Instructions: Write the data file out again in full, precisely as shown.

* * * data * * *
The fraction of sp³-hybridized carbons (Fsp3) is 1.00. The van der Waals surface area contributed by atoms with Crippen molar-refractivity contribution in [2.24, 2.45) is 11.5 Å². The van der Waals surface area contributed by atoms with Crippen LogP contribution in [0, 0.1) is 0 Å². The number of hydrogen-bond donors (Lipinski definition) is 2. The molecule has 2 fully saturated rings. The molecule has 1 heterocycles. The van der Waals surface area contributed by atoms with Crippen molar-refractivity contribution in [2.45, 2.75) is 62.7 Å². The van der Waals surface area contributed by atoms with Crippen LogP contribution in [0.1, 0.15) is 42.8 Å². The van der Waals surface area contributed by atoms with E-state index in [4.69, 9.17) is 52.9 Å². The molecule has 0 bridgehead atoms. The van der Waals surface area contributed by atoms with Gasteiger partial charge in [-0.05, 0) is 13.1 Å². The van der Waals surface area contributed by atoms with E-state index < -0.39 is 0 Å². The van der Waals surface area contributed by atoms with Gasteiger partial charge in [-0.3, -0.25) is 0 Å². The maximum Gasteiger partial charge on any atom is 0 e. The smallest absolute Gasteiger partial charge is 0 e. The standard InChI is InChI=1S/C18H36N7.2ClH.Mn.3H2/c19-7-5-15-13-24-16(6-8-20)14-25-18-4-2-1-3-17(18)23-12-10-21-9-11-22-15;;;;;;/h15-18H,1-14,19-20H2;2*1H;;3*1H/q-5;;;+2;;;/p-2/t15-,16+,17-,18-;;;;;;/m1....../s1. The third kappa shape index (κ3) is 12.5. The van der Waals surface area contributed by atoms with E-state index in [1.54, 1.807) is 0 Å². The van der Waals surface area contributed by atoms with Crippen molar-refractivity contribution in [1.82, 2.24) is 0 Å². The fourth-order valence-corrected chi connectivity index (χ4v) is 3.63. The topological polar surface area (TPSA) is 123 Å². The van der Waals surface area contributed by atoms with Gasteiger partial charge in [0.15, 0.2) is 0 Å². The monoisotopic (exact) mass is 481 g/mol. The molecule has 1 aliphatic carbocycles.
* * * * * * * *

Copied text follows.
The fraction of sp³-hybridized carbons (Fsp3) is 1.00. The van der Waals surface area contributed by atoms with Crippen molar-refractivity contribution in [2.24, 2.45) is 11.5 Å². The van der Waals surface area contributed by atoms with Crippen LogP contribution in [0, 0.1) is 0 Å². The number of hydrogen-bond donors (Lipinski definition) is 2. The molecule has 2 fully saturated rings. The molecule has 1 heterocycles. The van der Waals surface area contributed by atoms with Crippen molar-refractivity contribution in [2.45, 2.75) is 62.7 Å². The van der Waals surface area contributed by atoms with Crippen LogP contribution in [0.1, 0.15) is 42.8 Å². The van der Waals surface area contributed by atoms with E-state index in [4.69, 9.17) is 52.9 Å². The molecule has 0 bridgehead atoms. The van der Waals surface area contributed by atoms with Gasteiger partial charge in [-0.05, 0) is 13.1 Å². The van der Waals surface area contributed by atoms with E-state index < -0.39 is 0 Å². The van der Waals surface area contributed by atoms with Gasteiger partial charge in [-0.3, -0.25) is 0 Å². The maximum Gasteiger partial charge on any atom is 0 e. The smallest absolute Gasteiger partial charge is 0 e. The standard InChI is InChI=1S/C18H36N7.2ClH.Mn.3H2/c19-7-5-15-13-24-16(6-8-20)14-25-18-4-2-1-3-17(18)23-12-10-21-9-11-22-15;;;;;;/h15-18H,1-14,19-20H2;2*1H;;3*1H/q-5;;;+2;;;/p-2/t15-,16+,17-,18-;;;;;;/m1....../s1. The third kappa shape index (κ3) is 12.5. The van der Waals surface area contributed by atoms with E-state index in [1.54, 1.807) is 0 Å². The van der Waals surface area contributed by atoms with Crippen molar-refractivity contribution in [1.82, 2.24) is 0 Å². The fourth-order valence-corrected chi connectivity index (χ4v) is 3.63. The topological polar surface area (TPSA) is 123 Å². The van der Waals surface area contributed by atoms with Gasteiger partial charge in [0.15, 0.2) is 0 Å². The monoisotopic (exact) mass is 481 g/mol. The molecule has 1 aliphatic carbocycles.